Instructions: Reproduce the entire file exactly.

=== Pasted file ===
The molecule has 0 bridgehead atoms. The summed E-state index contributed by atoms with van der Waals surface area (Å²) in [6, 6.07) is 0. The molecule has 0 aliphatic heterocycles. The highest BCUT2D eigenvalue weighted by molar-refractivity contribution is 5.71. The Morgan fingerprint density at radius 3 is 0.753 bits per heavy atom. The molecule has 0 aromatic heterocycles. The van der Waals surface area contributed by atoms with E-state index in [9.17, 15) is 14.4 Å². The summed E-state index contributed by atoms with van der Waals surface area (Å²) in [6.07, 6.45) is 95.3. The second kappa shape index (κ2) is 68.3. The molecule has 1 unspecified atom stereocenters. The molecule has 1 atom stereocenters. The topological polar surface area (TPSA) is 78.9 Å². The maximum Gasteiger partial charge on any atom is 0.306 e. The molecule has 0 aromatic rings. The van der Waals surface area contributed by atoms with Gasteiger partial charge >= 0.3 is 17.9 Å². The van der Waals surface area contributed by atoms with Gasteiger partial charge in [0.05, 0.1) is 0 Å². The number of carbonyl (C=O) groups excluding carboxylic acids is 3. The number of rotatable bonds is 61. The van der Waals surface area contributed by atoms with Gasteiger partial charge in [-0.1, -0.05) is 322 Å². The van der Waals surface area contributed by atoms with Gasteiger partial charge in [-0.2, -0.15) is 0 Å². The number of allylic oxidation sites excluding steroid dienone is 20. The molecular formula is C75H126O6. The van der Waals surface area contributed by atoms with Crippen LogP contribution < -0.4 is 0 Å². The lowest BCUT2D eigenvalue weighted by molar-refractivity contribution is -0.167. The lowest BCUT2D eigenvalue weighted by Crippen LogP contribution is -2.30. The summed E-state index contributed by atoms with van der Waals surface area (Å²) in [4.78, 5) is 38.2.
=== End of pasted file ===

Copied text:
The molecule has 0 bridgehead atoms. The summed E-state index contributed by atoms with van der Waals surface area (Å²) in [6, 6.07) is 0. The molecule has 0 aliphatic heterocycles. The highest BCUT2D eigenvalue weighted by molar-refractivity contribution is 5.71. The Morgan fingerprint density at radius 3 is 0.753 bits per heavy atom. The molecule has 0 aromatic heterocycles. The van der Waals surface area contributed by atoms with E-state index in [9.17, 15) is 14.4 Å². The summed E-state index contributed by atoms with van der Waals surface area (Å²) in [6.07, 6.45) is 95.3. The second kappa shape index (κ2) is 68.3. The molecule has 1 unspecified atom stereocenters. The molecule has 1 atom stereocenters. The topological polar surface area (TPSA) is 78.9 Å². The maximum Gasteiger partial charge on any atom is 0.306 e. The molecule has 0 aromatic rings. The van der Waals surface area contributed by atoms with Gasteiger partial charge >= 0.3 is 17.9 Å². The van der Waals surface area contributed by atoms with Gasteiger partial charge in [0.05, 0.1) is 0 Å². The number of carbonyl (C=O) groups excluding carboxylic acids is 3. The number of rotatable bonds is 61. The van der Waals surface area contributed by atoms with Gasteiger partial charge in [-0.1, -0.05) is 322 Å². The van der Waals surface area contributed by atoms with Gasteiger partial charge in [-0.2, -0.15) is 0 Å². The number of allylic oxidation sites excluding steroid dienone is 20. The molecular formula is C75H126O6. The van der Waals surface area contributed by atoms with Crippen LogP contribution < -0.4 is 0 Å². The lowest BCUT2D eigenvalue weighted by molar-refractivity contribution is -0.167. The lowest BCUT2D eigenvalue weighted by Crippen LogP contribution is -2.30. The summed E-state index contributed by atoms with van der Waals surface area (Å²) in [4.78, 5) is 38.2.